- drop all the negative writer friends who drag you down;
- drop the agent who is holding you back;
- drop all the manuscripts you don’t really love, those you started just because you thought they were marketable;
- drop all your high expectations—you don’t have to have the cleanest house on the block (one writer was spending six hours every Saturday cleaning her house, and she had no kids or pets!);
- drop whatever you find is within that 80 percent of wasted effort. Focus on that result-getting 20 percent of effort.
When you focus on things that don’t truly matter to you, you are working within the 80 percent of effort that won’t get you the 20-percent results you want. How could it?
We have so much more time available to us now than at any other time in history; it’s just that our thinking is flawed. There was a time when women spent ten hours doing the laundry by hand; now, we just pop it into a machine. Where did those ten hours go? Get a copy of PBS’s The 1900 House and see how people used to live.
Studies show we actually have too much time available to us, and we squander it.
We fill our days with meaningless tasks. Read Living the 80/20 Way by Richard Koch (www.the8020principle.com), and your eyes will be opened:”We have never been so free, yet failed to realize the extent of our freedom. We have never had so much time, yet felt we had so little. Modern life bullies us to speed up our lives … but going faster only makes us feel like we’re always behind.”
Simplify your life and focus on the 20 percent of activity and effort that gives you 80 percent of happiness and results, at least for 30 days.
Don’t get confused here—this principle is not about being fast but about slowing down and focusing on what is important to you. If you want to go to the country (your goal), you can go via the quick, less scenic route or the longer, more picturesque one. Both routes fit in with the 80-20 principle—if you like to drive fast then take a fast route; if you like to enjoy the scenery then take the scenic route. You create your goal and then get there in the way that uses your skills and interests … your 20 percent.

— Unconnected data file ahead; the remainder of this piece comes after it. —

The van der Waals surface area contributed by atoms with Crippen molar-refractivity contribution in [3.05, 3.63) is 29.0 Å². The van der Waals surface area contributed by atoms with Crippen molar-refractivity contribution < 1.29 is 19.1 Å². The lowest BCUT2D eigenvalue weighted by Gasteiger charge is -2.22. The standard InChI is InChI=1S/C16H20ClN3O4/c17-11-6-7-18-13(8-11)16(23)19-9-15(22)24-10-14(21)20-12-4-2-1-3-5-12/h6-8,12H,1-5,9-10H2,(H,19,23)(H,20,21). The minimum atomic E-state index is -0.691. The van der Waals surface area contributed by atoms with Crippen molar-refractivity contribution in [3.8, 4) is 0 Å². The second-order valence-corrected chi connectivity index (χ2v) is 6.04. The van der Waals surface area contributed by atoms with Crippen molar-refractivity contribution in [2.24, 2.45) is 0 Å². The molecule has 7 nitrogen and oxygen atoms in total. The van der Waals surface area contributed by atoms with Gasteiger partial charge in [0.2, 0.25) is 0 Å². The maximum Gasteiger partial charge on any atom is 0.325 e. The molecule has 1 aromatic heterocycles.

If you force yourself to go via the scenic route when you really love speed, you will be unhappy because you won’t get there fast enough; thus, the scenic route becomes part of your 80 percent of wasted effort. The trick, then, is to know both your “to-do” and “not to-do” list, to know your wants as well as your don’t-wants.
TIP # 3: KEEP TRACK OF YOUR WRITING TIME
Keep track of your writing time every day using the following Writing Time Tracker. Write in the number of hours you spend on each area, for each day, for one project over 30 days. You can also plug in word or page counts in “Totals.”
The final rows of each week can be customized. When you sit down to write, note the time and when you are done jot down how long you worked in each category. The “Miscellaneous” category is for research, reading, writing exercises, buying materials, and other writing-related tasks. Use the blank rows for other types of non-writing distractions that come up during your set writing time.
TIP # 4: DON’T ASK FOR TIME
Find the time any way you can and take it. Of course I don’t condone lying or cheating to get the time you need, though some writers have stretched the truth a bit. Dr. Mira Kirshenbaum says: “Don’t ask for time for yourself. If you ask, people can say no. If you just do it, then you’ve done it and you’ve got it. Your being happy is the only change they’ll notice.”
The point she is making in the quote is that, while writing may be important to you, few people in your life will see it as important. Many will just see it as an unnecessary indulgence. Asking them to help you find time for writing just won’t work. Of course if you had a major circumstance or emergency these same people would give you all the time you needed, so the time is there. They just might not see writing as worthy of it.
You have to decide writing is worthy of that time, and then just take it.
One writer had more than three months of sick and personal leave saved up at his day job. His boss wanted him to use some of it before he lost it. He was afraid to take off, but he did and now has a small but steady writing career in the works.